Selective Filtering of Particles by the Extracellular Matrix: An Electrostatic Bandpass


The Biophysical Society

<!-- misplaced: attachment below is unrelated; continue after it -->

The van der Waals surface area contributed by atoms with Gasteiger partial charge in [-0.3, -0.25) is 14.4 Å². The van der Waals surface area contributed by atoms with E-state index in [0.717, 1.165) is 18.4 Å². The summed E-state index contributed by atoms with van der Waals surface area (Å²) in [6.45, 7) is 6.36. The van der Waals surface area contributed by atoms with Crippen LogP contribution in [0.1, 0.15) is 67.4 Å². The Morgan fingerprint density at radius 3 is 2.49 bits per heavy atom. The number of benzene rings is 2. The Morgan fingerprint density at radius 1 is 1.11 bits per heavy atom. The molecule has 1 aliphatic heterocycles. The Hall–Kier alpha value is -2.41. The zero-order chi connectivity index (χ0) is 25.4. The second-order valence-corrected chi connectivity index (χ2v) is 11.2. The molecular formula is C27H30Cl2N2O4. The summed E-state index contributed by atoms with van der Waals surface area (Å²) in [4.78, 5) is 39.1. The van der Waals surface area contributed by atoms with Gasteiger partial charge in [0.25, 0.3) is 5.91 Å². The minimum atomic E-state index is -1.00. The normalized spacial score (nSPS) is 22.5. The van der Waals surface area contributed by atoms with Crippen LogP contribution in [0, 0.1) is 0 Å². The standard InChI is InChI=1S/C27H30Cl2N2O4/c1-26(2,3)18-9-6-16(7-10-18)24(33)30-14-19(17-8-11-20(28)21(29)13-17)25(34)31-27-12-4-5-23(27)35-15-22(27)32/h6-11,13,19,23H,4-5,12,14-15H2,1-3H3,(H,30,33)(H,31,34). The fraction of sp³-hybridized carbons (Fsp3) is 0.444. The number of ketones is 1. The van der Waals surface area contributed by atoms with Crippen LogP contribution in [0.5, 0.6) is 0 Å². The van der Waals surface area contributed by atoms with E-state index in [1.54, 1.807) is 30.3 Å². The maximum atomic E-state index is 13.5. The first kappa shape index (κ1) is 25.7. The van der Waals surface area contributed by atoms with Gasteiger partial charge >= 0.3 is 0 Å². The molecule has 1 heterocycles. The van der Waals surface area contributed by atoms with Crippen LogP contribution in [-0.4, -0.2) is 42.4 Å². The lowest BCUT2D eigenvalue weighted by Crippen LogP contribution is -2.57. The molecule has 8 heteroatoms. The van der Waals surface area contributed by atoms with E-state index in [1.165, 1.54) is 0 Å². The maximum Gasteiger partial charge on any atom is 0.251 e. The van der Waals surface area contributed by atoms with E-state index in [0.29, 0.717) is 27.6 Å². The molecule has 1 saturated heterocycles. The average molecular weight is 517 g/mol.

The transport of microscopic particles such as growth factors, proteins, or drugs through the extracellular matrix (ECM) is based on diffusion, a ubiquitous mechanism in nature. The ECM shapes the local distribution of the transported macromolecules and at the same time constitutes an important barrier toward infectious agents. To fulfill these competing tasks, the hydrogels have to employ highly selective filtering mechanisms. Yet, the underlying microscopic principles are still an enigma in cell biology and drug delivery. Here, we show that the extracellular matrix presents an effective electrostatic bandpass, suppressing the diffusive motion of both positively and negatively charged objects. This mechanism allows uncharged particles to easily diffuse through the matrix, while charged particles are effectively trapped. However, by tuning the strength of this physical interaction of the particles with the biopolymer matrix, the microscopic mobility of formerly trapped particles can be rescued on demand. Moreover, we identify heparan sulfate chains to be one important key factor for the barrier function of the extracellular matrix. We propose that localized charge patches in the ECM are responsible for its highly unspecific but strongly selective filtering effect. Such localized interactions could also account for the observed tunability and selectivity of many other important permeability barriers that are established by biopolymer-based hydrogels, e.g., the mucus layer of endothelial cells or the hydrogel in the nuclear core complex.

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